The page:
United States court unseals Maxwell-Epstein emails
Aug 01 2020
"Not all accusations or public statements are equal", US District Judge Alison J. Nathan wrote in her ruling in the case facing Ghislaine Maxwell.
Giuffre has recounted how she had a job at 16 handing out towels in a spa locker room at Donald Trump's Mar-a-Lago resort in Florida before Maxwell lured her to work as a masseuse for Epstein, when he began sexually assaulting her.
Maxwell's lawyers, Mark Cohen and Laura Menninger, didn't immediately respond to email messages sent after business hours seeking comment about Maxwell's email correspondence with Epstein or about the allegations in the unsealed documents.
"Jeffrey did a lot more of that than she did", Giuffre said.
The exchange is part of several hundred pages made public from a 2015 defamation case that Giuffre brought against Maxwell, after Maxwell denounced Giuffre's claims as "obvious lies".
"You have done nothing wrong and I would urge you to start acting like it", Epstein wrote in January 2015, as more allegations of sexual abuse against him surfaced. Head high, not as an esacping (sic) convict.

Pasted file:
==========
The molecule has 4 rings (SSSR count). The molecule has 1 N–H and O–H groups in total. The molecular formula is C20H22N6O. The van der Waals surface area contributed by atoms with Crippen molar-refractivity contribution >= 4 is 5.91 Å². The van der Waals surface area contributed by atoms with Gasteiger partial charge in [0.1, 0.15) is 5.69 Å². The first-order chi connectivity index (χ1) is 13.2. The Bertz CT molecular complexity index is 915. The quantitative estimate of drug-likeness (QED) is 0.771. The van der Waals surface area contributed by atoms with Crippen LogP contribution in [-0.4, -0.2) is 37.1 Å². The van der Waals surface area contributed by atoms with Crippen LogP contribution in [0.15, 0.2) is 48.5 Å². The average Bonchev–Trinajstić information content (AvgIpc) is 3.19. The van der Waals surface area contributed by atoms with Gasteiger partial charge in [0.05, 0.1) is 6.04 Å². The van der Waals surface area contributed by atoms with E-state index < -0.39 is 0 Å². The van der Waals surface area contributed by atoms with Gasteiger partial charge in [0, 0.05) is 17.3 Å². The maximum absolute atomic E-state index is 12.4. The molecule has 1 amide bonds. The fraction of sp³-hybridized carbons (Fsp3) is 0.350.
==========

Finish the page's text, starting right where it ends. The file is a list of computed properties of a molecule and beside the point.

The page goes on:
Epstein died in prison on 10 August 2019 as he awaited his trial on sex trafficking charges.
Ghislaine Maxwell was arrested on 2 July in New Hampshire on six counts related to enticement of minors, sex trafficking, and perjury. Prosecutors said she also joined in the abuse. The Second Circuit Court of Appeals in NY hasn't ruled on her request.
Though numerous documents released Thursday night contain claims that have already been reported in the shocking, years-long case, the 2011 transcript has never been published before.
Giuffre says she saw former US President Bill Clinton at Epstein's private estate on the Virgin Islands, but she does not accuse him of wrongdoing.
Virginia Giuffre, an alleged victim of Jeffrey Epstein, described the psychological toll of his abuse in portions of a newly-released deposition from May 3, 2016.
Maxwell, 58, is accused of helping Epstein recruit and abuse underage girls, including one as young as 14, in London and the United States during the 1990s.